One of our butch-grand-elders needs our support. I’ve just lost my job and I’m kind of iffy about rent right now, so I can’t currently help out with money. So I’m writing down memories of my time with Peggy, to show my support, and in the hopes that maybe you are in a different situation and might be able to contribute. (Keep reading ’til the end to learn about an exciting incentive from me to donate!)
Who is Peggy Shaw, you ask? As if she needs any introduction, Peggy Shaw is a writer and performer of the highest caliber, co-founder of the internationally renowned troupe Split Britches (along with Lois Weaver and Deb Margolin). To quote the artists themselves:
Split Britches creates new forms by exploiting old conventions. It borrows from classical texts and popular myths, but its true sources are the details of everyday life. The work is personal, bordering on the private. It relies on moments rather than plot, relationships rather than story. It is about a community of outsiders, queers, eccentrics – feminist because it encourages the imaginative potential in everyone, and lesbian because it takes the presence of a lesbian on stage as a given.
I’ve fallen into the well (of horniness! no, no, sorry, that’s a Holly Hughes joke) of their video archive trying to find something to best sum up what these wonderful artists have done for the world. But, I think I’ll let the archive just speak for itself. After all, this is about my night with Peggy Shaw, right?
I met Peggy Shaw in a dance studio of a no longer existing University of Michigan building in early 2006. I was a second-semester UofM freshman, way over my head in how cool the world of lesbian performance art was. Quite by accident, I had become the student of the inimitable Holly Hughes, a brilliant writer and performer who has taught me more about art, laughing and dogs than I can even relate. (I’ll save the story of how I met Holly for another time, but suffice it for now to say that it involved a promise of dancing rabbis on my part and a spinning ham graphic on her part.)
Holly had brought in Split Britches to work with our class – an interdepartmental glory called Hysterical Reenactment – to help us develop Holly’s new play, “Who’s Afraid of Virginia Ham?” (hence the spinning ham graphic.) I didn’t deserve how awesome this whole experience was – heck, none of us 19-year-old smartasses deserved it, but that’s just how cool these artists are.
I sadly don’t remember everything about that master class in cool, although I do distinctly remember the terror in my voice as I described to them my hypothetical double drag performance (in which I would have gotten into full female drag and then done male drag on top of it).
I also remember that Peggy and I just clicked. It might seem weird to some, but I can’t think of anything more logical. Peggy, the grand-butch-elder, and I the young femme faggot just starting to figure out this new word genderqueer. There was even a certain arch platonic flirtation in the way she stopped me to talk about my tsitsit – which she ever so sweetly misidentified as payos – and how she nervously related the story of a female rabbi she knew who also wore tsitsit. I can’t lie, I still get a little stomach flutter when I think about that moment. And it was only later that I figured out how famous and important Peggy is. That moment is important to me just because of the human connection, of butch and femme, of lesbian and faggot, of master and student, of Jew and gentile, of person and person.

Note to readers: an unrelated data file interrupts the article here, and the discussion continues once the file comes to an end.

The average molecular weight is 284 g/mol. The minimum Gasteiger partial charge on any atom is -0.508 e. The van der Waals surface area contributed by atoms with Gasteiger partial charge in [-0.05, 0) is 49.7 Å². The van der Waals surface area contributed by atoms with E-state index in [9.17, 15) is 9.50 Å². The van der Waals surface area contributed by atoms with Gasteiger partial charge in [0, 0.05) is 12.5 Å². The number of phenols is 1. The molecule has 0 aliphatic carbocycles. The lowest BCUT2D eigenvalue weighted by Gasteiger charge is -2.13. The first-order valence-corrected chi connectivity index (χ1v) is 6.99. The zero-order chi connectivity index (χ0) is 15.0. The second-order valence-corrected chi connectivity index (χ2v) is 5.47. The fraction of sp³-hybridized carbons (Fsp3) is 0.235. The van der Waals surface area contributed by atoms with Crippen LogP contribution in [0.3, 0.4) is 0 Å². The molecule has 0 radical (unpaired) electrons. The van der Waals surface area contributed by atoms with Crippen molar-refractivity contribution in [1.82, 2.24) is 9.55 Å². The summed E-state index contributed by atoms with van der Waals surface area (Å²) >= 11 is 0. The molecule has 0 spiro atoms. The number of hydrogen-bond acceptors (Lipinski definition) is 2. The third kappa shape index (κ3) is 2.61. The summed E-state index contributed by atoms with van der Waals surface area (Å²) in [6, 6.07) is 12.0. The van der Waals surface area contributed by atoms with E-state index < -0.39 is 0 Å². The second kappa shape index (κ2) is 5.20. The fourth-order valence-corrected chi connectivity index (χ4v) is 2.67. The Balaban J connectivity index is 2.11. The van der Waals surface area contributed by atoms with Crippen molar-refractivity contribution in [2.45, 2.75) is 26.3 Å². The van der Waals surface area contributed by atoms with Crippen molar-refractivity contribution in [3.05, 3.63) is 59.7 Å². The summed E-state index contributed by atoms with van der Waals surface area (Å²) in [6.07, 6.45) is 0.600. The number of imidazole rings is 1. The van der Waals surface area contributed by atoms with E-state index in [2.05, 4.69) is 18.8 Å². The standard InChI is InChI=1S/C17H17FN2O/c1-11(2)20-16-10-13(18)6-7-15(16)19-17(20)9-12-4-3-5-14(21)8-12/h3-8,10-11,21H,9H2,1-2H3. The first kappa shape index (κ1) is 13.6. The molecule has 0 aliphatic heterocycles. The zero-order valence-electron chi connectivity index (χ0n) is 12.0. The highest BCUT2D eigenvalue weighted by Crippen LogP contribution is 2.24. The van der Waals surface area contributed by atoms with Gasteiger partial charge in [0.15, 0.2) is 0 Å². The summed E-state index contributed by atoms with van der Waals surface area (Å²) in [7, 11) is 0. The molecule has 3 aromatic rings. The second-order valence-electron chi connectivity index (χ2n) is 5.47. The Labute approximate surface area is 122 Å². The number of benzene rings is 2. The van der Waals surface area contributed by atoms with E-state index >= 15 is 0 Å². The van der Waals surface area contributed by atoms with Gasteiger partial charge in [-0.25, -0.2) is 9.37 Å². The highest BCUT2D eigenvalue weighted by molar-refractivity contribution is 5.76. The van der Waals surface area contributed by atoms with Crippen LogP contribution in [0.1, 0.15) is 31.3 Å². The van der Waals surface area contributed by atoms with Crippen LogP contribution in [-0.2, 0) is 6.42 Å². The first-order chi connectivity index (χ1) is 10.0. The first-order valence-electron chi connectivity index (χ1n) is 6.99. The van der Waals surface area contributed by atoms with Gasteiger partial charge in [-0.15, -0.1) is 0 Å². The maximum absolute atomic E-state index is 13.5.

And as my great good luck would have it, I found myself at her elbow when the class went out to dinner later that week. In true you-couldn’t-make-this-up-if-you-tried fashion, we were at the original Cottage Inn, an Ann Arbor mainstay festooned with giant grape sculptures and a wine list. I, of course, was 19, and also driving that night, but Peggy let me have a few surreptitious sips of her wine.
It wasn’t the sweet corruption of a minor I’ll always remember, though. It was the relationship advice.
You can only really talk to celebrities when you don’t quite grasp yet that they’re famous. Here I was, a 19-yo faggot sitting next to what really already should have been one of my idols – and if they taught useful things in school, like lesbian performance art, maybe she would have been – and I was prattling on about my relationship problems. I was in a lead zeppelin of a relationship, and my partner was freaking out about my gender presentation, and blahdy-blahdy-blah.
And Peggy turned to me and said: “Schlomo, don’t get married.”
It really was as simple as that. And I’m embarrassed to say that, like most advice, I didn’t take it. That lead zeppelin kept catching updrafts, and it lasted for another couple of years after that night. But I should have taken that advice. Yes ma’am, I should have.
What I really got was a sympathetic ear. My, our, butch-grand-elder took a real, active interest in me as a person, over pizza and wine in that bizzarest of Ann Arbor landmarks. I got free relationship advice from a real pro: anyone who’s seen a Split Britches show knows they probe love like aliens probe Midwesterners who are overly fond of Jim Beam.
Now I’m all growed up and creating queer performances of my own. Sadly, this leaves me without the funds to help Peggy materially at this time. But maybe you can?
This is my offer, which is in no way, officially or unofficially related to the actual fundraiser: I will publicly publish (on this website) the text of my new performance, “I Feel Good Diet Coke,” dedicated to Peggy and the first person to contact me with proof of contributing at the Fag Hag ($100) level.
Please consider helping this wonderful artist.
Big Mama Schlomo